SUPERVISORS VOTE 4-1 TO REPEAL “RACIST” LAW AND MAKE IT EASIER FOR TRIBES TO BUY BACK ANCESTRAL LANDS

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“It is time to get rid of this racist law against Indians in San Diego.” – Bo Mazzetti, Chair, Rincon Band of Luiseño Indians (photo, left)
 
By Miriam Raftery
 
May 6, 2021 (San Diego) – San Diego County Supervisors voted 4-1 yesterday to repeal a 1994 board resolution which required blanket opposition to all tribal requests to add land to their reservations under the federal fee-to-trust process.

San Diego is home to 19 Native American reservations and 18 tribal governments, more than any other county in the U.S.  Representatives from five of those tribes gave impassioned testimony at the virtual hearing, all urging Supervisors to repeal the measure.
 
“It’s been 170 years since our lands were taken,” said Bo Mazzetti, chair of the Rincon Band of Luiseño Indians. “What we’re asking is just a fair opportunity to buy back our own land,” adding that very few tribes have the economic means to do so….It is time to get rid of this racist law against Indians in San Diego.”
 
Marcos Cuero, chairman of the Campo Band of Kumeyaay Indians, noted the Kumeyaay people once occupied lands across San Diego County.  “Our lands are where each of you sit today,” he told Supervisors. Even after the federal government set aside 138 million acres for reservations, he noted, those protections were eroded and tribal lands shrunk to 48 million acres.  To partially right those wrongs, the federal government set up a fee-to-trust program under which tribes can buy back their lands. “They are not given to us,” he said. Cuero criticized the 1994 resolution by supervisors to “oppose all fee-to-trust for any or no reason” as an aggressive action which “sought to hinder tribal self government” and which has been “costly to tribes.”
 
Erica Pinto, chair of the Jamul Indian Village, stated, “I really appreciate the new direction that the new county board of Supervisors is taking.” She said the prior board prevented tribes from expanding their reservations for “homes, for medical buildings, for cultural centers.” She added that her tribe, which has a small reservation, had the “worst experience” with their request to expand their reservation denied.  She called the changes “a long time coming” and noting that “as humans, we evolve.” She noted that while a past governor set a bounty to kill Indians, current Governor Gavin Newsom has apologized for those atrocities. “Please vote to rescind this policy,” she urged the board, regarding the 30-year-old resolution blocking tribes from expanding their land holdings.
 
Michael Garcia, Vice chair of the Ewiiaapaayp, noted that his tribe has a small reservation in Alpine and a larger one on Mount Laguna.  One of the reservations has a health clinic serving seven tribes.  The Alpine reservation, known as Little Ewiiaapaayp, is so remote at an elevation of over 5,600 feet that it is off the SDG&E grid and has a single, unsafe access road, he said.  He said two non-gaming fee-to-trust applications by his off-grid,non-gaming tribe have been repeatedly denied by supervisors, an action he said “should be an embarrassment to the county” which is also inequitable.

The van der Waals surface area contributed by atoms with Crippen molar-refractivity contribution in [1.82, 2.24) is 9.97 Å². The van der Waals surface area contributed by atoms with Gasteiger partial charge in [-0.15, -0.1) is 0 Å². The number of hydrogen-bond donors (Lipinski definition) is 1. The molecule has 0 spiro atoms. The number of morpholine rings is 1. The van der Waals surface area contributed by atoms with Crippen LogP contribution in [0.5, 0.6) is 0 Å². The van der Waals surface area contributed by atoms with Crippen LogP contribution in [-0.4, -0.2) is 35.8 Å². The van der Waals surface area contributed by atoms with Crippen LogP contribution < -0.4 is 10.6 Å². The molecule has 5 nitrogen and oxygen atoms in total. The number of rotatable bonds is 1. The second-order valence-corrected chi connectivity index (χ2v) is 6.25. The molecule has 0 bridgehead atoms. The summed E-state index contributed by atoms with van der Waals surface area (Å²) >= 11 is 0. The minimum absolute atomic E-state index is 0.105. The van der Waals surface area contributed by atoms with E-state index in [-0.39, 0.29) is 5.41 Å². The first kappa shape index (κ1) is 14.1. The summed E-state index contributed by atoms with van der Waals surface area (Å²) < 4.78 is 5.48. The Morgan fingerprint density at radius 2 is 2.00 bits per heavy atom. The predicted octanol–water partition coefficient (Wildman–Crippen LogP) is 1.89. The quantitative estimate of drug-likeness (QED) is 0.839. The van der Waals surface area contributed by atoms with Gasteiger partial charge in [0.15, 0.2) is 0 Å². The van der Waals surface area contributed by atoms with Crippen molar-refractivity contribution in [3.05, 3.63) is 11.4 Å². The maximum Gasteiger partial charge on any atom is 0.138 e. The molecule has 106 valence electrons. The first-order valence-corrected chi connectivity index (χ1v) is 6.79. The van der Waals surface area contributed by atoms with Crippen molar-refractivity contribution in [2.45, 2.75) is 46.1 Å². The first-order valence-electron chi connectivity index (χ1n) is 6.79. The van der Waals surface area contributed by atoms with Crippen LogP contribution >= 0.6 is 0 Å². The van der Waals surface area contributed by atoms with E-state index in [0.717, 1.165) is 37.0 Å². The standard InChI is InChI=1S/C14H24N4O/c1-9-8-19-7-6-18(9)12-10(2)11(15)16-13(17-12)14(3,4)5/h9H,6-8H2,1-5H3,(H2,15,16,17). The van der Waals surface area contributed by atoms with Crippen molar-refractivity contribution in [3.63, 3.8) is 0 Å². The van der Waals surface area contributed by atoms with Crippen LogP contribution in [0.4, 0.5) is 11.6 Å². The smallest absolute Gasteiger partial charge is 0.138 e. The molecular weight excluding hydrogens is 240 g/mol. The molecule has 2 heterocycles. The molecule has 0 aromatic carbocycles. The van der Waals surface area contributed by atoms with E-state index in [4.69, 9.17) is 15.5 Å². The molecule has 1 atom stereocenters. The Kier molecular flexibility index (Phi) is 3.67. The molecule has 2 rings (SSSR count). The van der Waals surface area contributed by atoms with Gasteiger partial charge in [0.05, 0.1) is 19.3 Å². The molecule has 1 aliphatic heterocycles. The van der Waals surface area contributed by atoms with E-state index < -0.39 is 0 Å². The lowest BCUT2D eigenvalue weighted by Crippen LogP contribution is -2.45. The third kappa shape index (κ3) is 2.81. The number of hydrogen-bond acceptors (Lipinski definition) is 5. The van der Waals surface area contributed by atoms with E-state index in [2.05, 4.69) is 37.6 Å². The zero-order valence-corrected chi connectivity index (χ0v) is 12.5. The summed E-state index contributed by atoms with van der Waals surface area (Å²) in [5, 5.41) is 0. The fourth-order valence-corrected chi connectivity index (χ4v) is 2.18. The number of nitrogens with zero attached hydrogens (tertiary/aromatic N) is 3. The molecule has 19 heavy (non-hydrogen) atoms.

Robert Smith, Chairman of the Pala Band of Mission Indians, also urged support for the action.  In a press release issued after the decision, he thanked the majority of Supervisors calling their decision “an important step in the right direction.” He adds, “Several tribes throughout  San Diego County, including Pala, have responsibly developed casinos and businesses on their reservations, employed thousands of residents with good paying jobs and made significant contributions to the local economy.  Tribal businesses are vital to economic development in our communities and we are committed to working to strengthen and foster strong government-to-government relationships throughout the region and the state.”
 
The Indian gaming industry alone has created over 10,000 jobs in the San Diego region, resulting in a $1 billion industry, according to county staff.
 
The measure passed by Supervisors and introduced by Supervisors Jim Desmond and Nora Vargas does several things. It repeals the blanket opposition to all fee-to trust proposals and requires that any future proposals be evaluated on the merits of each case. The county must consider economic benefits to the county in weighing future projects. 
 
It also eases restrictions on tribes obtaining liquor licenses. Desmond said of the strict alcohol limits imposed by prior supervisors, “To me, it’s quite unfair. We don’t do this with any other jurisdiction or entity.” Tribes will now be subject to the same rules governing any other entity applying for liquor sales.
 
In addition, the measure passed Wednesday will establish a tribal liaison position to further the government-to-government relationship between the county and each of the 18 local tribal governments.
 
Supervisor Vargas proposed an amendment to assure notification and opportunities for public input, a point which Chairman Nathan Fletcher said was already required under existing laws.
 
The measure passed 4-1 with Supervisor Joel Anderson voting no, despite having numerous Native American reservations in his district. He did not state a reason for his opposition in the hearing.  ECM has contacted his chief of staff to ask why he opposed the measure, but no response has yet been received.
 

Comments

yup

Joel Anderson showing his racist self again.